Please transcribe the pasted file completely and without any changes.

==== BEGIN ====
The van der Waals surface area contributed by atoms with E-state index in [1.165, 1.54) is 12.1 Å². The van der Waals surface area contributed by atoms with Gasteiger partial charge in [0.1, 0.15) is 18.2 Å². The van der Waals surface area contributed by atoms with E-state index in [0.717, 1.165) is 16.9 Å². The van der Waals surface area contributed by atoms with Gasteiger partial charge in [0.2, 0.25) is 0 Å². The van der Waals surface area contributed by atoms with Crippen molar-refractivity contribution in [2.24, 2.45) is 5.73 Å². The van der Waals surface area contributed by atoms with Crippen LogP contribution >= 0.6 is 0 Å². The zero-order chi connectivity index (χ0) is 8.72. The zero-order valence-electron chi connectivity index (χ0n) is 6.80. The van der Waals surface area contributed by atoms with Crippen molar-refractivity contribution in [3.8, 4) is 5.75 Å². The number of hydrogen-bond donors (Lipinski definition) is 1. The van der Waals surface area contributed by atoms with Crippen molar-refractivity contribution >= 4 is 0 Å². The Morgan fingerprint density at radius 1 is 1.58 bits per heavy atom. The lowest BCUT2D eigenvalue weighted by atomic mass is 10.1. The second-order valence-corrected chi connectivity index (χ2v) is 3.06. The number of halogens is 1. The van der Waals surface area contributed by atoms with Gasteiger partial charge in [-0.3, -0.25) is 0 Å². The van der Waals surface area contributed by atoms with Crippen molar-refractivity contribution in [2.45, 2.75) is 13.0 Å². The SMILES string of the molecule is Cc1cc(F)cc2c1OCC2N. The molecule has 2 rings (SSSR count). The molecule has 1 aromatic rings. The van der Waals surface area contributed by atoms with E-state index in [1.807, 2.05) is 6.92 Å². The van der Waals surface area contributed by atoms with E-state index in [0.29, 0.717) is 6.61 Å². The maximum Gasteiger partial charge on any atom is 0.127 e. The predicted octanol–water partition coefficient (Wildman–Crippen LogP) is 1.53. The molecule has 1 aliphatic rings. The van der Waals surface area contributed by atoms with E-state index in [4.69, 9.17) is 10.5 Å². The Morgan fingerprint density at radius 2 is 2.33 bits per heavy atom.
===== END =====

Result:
The van der Waals surface area contributed by atoms with E-state index in [1.165, 1.54) is 12.1 Å². The van der Waals surface area contributed by atoms with Gasteiger partial charge in [0.1, 0.15) is 18.2 Å². The van der Waals surface area contributed by atoms with E-state index in [0.717, 1.165) is 16.9 Å². The van der Waals surface area contributed by atoms with Gasteiger partial charge in [0.2, 0.25) is 0 Å². The van der Waals surface area contributed by atoms with Crippen molar-refractivity contribution in [2.24, 2.45) is 5.73 Å². The van der Waals surface area contributed by atoms with Crippen LogP contribution >= 0.6 is 0 Å². The zero-order chi connectivity index (χ0) is 8.72. The zero-order valence-electron chi connectivity index (χ0n) is 6.80. The van der Waals surface area contributed by atoms with Crippen molar-refractivity contribution in [3.8, 4) is 5.75 Å². The number of hydrogen-bond donors (Lipinski definition) is 1. The van der Waals surface area contributed by atoms with Crippen molar-refractivity contribution >= 4 is 0 Å². The Morgan fingerprint density at radius 1 is 1.58 bits per heavy atom. The lowest BCUT2D eigenvalue weighted by atomic mass is 10.1. The second-order valence-corrected chi connectivity index (χ2v) is 3.06. The number of halogens is 1. The van der Waals surface area contributed by atoms with Gasteiger partial charge in [-0.3, -0.25) is 0 Å². The van der Waals surface area contributed by atoms with Crippen molar-refractivity contribution in [2.45, 2.75) is 13.0 Å². The SMILES string of the molecule is Cc1cc(F)cc2c1OCC2N. The molecule has 2 rings (SSSR count). The molecule has 1 aromatic rings. The van der Waals surface area contributed by atoms with E-state index in [1.807, 2.05) is 6.92 Å². The van der Waals surface area contributed by atoms with E-state index in [0.29, 0.717) is 6.61 Å². The maximum Gasteiger partial charge on any atom is 0.127 e. The predicted octanol–water partition coefficient (Wildman–Crippen LogP) is 1.53. The molecule has 1 aliphatic rings. The van der Waals surface area contributed by atoms with E-state index in [4.69, 9.17) is 10.5 Å². The Morgan fingerprint density at radius 2 is 2.33 bits per heavy atom.